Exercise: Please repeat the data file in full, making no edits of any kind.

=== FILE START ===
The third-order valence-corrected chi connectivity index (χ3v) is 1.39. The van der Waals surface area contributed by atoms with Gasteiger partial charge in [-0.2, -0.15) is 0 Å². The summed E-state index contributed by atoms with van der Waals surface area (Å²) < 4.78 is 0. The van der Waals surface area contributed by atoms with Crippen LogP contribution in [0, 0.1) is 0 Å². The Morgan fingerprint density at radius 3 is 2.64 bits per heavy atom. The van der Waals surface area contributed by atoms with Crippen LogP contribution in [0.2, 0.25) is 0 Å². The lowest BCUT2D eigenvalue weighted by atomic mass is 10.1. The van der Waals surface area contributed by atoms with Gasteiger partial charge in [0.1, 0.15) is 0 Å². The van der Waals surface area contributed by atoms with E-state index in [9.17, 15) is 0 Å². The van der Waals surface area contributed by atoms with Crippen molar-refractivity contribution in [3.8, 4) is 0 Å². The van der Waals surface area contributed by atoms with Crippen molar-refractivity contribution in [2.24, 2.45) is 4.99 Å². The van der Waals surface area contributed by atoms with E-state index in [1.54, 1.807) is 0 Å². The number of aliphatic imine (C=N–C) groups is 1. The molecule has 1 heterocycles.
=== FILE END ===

The third-order valence-corrected chi connectivity index (χ3v) is 1.39. The van der Waals surface area contributed by atoms with Gasteiger partial charge in [-0.2, -0.15) is 0 Å². The summed E-state index contributed by atoms with van der Waals surface area (Å²) < 4.78 is 0. The van der Waals surface area contributed by atoms with Crippen LogP contribution in [0, 0.1) is 0 Å². The Morgan fingerprint density at radius 3 is 2.64 bits per heavy atom. The van der Waals surface area contributed by atoms with Crippen LogP contribution in [0.2, 0.25) is 0 Å². The lowest BCUT2D eigenvalue weighted by atomic mass is 10.1. The van der Waals surface area contributed by atoms with Gasteiger partial charge in [0.1, 0.15) is 0 Å². The van der Waals surface area contributed by atoms with E-state index in [9.17, 15) is 0 Å². The van der Waals surface area contributed by atoms with Crippen molar-refractivity contribution in [3.8, 4) is 0 Å². The van der Waals surface area contributed by atoms with Crippen molar-refractivity contribution in [2.24, 2.45) is 4.99 Å². The van der Waals surface area contributed by atoms with E-state index in [1.54, 1.807) is 0 Å². The number of aliphatic imine (C=N–C) groups is 1. The molecule has 1 heterocycles.